Hit & Run Review

Dax Shepard takes over creative control for his latest film Hit & Run, in which he stars, directs and writes. The film was also co-directed by David Palmer, but from start to finish Hit & Run certainly feels less like its own creation and more like a rip-off of much better romance-on-the-run flicks like the late Tony Scott‘s True Romance. It features everything from the quirky dialogue to the musical cues that keep replaying throughout the film. The problem Hit & Run smacks into is the lack of chemistry between the leads, its co-stars and even its cameo appearances. Nothing gels, instead everything feels forced together like sandpaper and bare skin.

Charlie Bronson (haha get it?) (Dax Shepard) is a relocated man living under the Witness Protection Plan. He’s fell in love with a girl named Annie (Kristen Bell) and he’ll do anything to make her happy, even if that anything means relocating back to Los Angeles, where he left behind a life of bank robberies and backstabbing. Back in LA Charlie was known as Yul and he had a friend (Bradley Cooper) that he sold out to the cops for immunity and a clean slate.

Annie really wants a job out in LA, so Charlie decides that she’s worth almost getting killed for. His Protection Officer (Tom Arnold) highly advices against the move, but he knows Charlie is going to do what Charlie wants, so he follows them closely and not that quietly.

Hit & Run isn’t so much a road trip movie as it is a crazed romantic comedy with two arrogant leading characters that think the world of each other. There’s some brief violence and suspense as Charlie and Annie first encounter Bradley Cooper‘s character, but things are never given a chance to simmer or continue. Right when you think a car chase is going to start the film takes a complete change in direction and stops for burgers and exchange of subtle chatter that comes into play again at a later time.

Shepard sprinkles in a lot of subtle dialogue that is supposed to come across as different and clever, but really only feels like a bunch of idiots trying too hard to make a joke that is initially funny, but instantly washed away by the repetitive nature of the film. There’s a lot of reused jokes and gags that weren’t all that funny in the first place. Tom Arnold gets an extensive gag that involves him misfiring his weapon and while it was originally sort of amusing watching him stumble around for minutes on end, it quickly becomes evident that there’s just not enough broad material to make a full-length film.

It doesn’t help when the two leads have wooden and awkwardly tense chemistry. Dax Shepard plays Charlie Bronson with the biggest imposed bad ass persona that feels as real as a temporary tattoo and Kristen Bell tries to be the funny one of the pair, but ends up being that annoying wise ass that never understands the gravity of any situation. She rants about her moral objectives and relationships and then she tries leaving at the first sign of trouble. It represents a weak character anchored by an unsuitable actress that just isn’t right for the material.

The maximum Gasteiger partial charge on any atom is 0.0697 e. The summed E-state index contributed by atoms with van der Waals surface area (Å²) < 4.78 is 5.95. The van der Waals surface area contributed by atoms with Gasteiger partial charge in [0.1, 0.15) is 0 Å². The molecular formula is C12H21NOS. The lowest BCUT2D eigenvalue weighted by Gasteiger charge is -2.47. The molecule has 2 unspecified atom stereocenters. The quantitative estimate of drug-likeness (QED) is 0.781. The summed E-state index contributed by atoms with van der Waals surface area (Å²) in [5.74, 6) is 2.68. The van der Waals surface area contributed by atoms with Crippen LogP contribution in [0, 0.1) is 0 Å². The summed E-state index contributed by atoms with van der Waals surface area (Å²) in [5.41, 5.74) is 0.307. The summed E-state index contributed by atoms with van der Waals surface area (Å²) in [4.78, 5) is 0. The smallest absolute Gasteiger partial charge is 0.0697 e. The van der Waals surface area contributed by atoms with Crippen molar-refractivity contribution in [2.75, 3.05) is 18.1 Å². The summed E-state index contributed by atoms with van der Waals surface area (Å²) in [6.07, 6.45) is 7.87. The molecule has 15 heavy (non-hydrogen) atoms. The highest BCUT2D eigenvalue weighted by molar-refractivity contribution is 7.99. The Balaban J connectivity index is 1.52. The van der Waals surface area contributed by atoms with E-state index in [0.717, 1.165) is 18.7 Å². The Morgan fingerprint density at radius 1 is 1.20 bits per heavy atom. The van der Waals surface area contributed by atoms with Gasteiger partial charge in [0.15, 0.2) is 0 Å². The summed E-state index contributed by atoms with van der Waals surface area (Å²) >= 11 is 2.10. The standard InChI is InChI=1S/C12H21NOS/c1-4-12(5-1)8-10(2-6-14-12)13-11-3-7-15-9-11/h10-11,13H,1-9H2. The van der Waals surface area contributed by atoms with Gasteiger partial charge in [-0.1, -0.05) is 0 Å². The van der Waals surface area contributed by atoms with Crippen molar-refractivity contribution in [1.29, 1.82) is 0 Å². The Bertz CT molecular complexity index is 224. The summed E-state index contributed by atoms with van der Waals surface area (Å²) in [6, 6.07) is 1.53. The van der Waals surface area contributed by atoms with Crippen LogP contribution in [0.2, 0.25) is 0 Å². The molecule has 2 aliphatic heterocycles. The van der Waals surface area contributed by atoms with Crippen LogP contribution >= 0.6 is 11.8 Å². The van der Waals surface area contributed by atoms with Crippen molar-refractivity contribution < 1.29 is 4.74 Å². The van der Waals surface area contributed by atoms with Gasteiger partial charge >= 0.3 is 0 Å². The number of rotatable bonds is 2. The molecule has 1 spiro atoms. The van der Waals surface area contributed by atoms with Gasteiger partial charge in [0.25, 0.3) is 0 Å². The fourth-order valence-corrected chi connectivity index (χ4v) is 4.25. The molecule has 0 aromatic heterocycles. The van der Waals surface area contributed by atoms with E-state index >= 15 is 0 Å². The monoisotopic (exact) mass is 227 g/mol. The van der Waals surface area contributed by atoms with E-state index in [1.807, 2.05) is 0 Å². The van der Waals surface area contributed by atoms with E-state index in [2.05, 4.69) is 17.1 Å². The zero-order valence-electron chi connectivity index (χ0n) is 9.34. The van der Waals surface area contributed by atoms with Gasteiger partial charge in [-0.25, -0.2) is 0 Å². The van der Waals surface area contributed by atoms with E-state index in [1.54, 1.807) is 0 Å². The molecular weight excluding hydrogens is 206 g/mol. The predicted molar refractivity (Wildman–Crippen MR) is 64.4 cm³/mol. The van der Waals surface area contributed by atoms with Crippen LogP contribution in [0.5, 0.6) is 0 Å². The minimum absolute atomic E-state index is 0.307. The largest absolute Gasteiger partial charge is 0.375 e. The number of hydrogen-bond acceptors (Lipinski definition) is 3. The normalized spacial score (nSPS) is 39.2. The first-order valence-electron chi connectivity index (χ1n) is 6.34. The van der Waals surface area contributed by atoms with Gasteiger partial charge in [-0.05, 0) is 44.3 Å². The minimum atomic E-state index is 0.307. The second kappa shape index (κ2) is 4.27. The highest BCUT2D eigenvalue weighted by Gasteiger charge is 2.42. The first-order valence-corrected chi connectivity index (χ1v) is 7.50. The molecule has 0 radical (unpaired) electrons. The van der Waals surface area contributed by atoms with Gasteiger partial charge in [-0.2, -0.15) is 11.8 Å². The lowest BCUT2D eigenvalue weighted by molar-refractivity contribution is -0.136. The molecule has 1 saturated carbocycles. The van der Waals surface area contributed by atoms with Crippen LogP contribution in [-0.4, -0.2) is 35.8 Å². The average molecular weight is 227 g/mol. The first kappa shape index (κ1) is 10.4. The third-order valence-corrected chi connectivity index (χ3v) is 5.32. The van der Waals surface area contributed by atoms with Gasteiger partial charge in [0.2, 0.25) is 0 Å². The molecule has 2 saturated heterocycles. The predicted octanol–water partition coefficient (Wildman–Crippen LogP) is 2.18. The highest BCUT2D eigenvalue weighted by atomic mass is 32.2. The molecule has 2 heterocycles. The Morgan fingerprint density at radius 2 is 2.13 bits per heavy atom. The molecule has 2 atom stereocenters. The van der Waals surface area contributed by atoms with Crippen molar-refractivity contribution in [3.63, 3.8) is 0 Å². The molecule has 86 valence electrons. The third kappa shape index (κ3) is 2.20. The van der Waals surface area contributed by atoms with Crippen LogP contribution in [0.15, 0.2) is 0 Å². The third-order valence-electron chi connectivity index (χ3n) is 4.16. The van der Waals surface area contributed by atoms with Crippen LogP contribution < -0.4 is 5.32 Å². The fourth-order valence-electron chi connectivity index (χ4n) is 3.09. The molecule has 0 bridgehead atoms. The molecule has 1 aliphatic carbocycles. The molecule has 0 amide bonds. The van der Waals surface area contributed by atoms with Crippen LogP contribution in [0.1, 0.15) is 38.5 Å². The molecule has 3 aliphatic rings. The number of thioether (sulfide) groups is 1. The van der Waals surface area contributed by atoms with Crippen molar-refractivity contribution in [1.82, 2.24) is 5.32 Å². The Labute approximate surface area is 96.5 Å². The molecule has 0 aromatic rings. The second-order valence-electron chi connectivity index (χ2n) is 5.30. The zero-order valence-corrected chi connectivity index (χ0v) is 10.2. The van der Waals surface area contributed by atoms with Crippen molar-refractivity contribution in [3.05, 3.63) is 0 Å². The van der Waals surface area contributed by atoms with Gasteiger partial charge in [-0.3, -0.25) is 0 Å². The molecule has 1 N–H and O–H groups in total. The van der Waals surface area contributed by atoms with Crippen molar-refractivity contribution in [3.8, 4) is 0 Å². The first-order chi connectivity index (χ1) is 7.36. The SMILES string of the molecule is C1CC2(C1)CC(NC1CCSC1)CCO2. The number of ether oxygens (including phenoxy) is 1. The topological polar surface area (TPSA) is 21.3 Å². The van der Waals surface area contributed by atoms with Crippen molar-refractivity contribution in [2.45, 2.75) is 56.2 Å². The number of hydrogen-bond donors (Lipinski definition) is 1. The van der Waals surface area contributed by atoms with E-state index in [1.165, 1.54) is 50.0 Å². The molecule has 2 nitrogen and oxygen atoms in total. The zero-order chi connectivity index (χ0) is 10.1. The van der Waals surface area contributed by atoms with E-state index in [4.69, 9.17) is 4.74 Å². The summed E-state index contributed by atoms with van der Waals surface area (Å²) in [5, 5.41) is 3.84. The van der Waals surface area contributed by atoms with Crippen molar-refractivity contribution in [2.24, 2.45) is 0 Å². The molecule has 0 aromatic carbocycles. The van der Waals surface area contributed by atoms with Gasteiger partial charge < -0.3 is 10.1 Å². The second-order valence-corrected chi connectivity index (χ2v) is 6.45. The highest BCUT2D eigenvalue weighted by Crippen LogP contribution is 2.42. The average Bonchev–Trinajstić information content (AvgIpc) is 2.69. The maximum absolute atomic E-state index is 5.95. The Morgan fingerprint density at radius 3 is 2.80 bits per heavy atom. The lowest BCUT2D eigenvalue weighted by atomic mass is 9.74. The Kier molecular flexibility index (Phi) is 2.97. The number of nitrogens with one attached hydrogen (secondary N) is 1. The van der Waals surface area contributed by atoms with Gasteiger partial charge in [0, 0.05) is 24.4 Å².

Bradley Cooper has a smallish role that feels like an inside joke between cast members. I’m not sure why he signed onto the movie, aside from it being produced by the Wedding Crashers producers. He must be good friends with Shepard, Bell or Palmer, because I just can’t see why else he’d take on such an underdeveloped and poorly utilized role, especially after recent success in Limitless and The Hangover Part II.

Hit & Run isn’t a horrible film that will be stained in your memory for some time to come. It’s actually a very painless experience, but it’s also a forgettable one too. It tries too hard to be funny, when it could have gotten by on being slightly funny. There are some good jokes in the film, but they’re almost always cancelled out by a continuing joke that goes too far every single time. If you want to start nitpicking then you’ll want to know that Hit & Run doesn’t run on logic, especially when the film’s central character is a former getaway driver that somehow can’t manage to drive away from any of the 15 or 20 people that chase him throughout the film. Embarrassing little details like this never get polished up, making Hit & Run sort of inattentive.

Hit & Run feels more like an Apple commercial than an actual movie. When it does try becoming a movie it quickly starts referencing True Romance and other, much better movies, without ever trying to add its own unique spin. Shepard and co. picked a really weird time to release such a tame and uninitiated film that barely gets by on good looks and fast cars.

Hit & Run – 6/10

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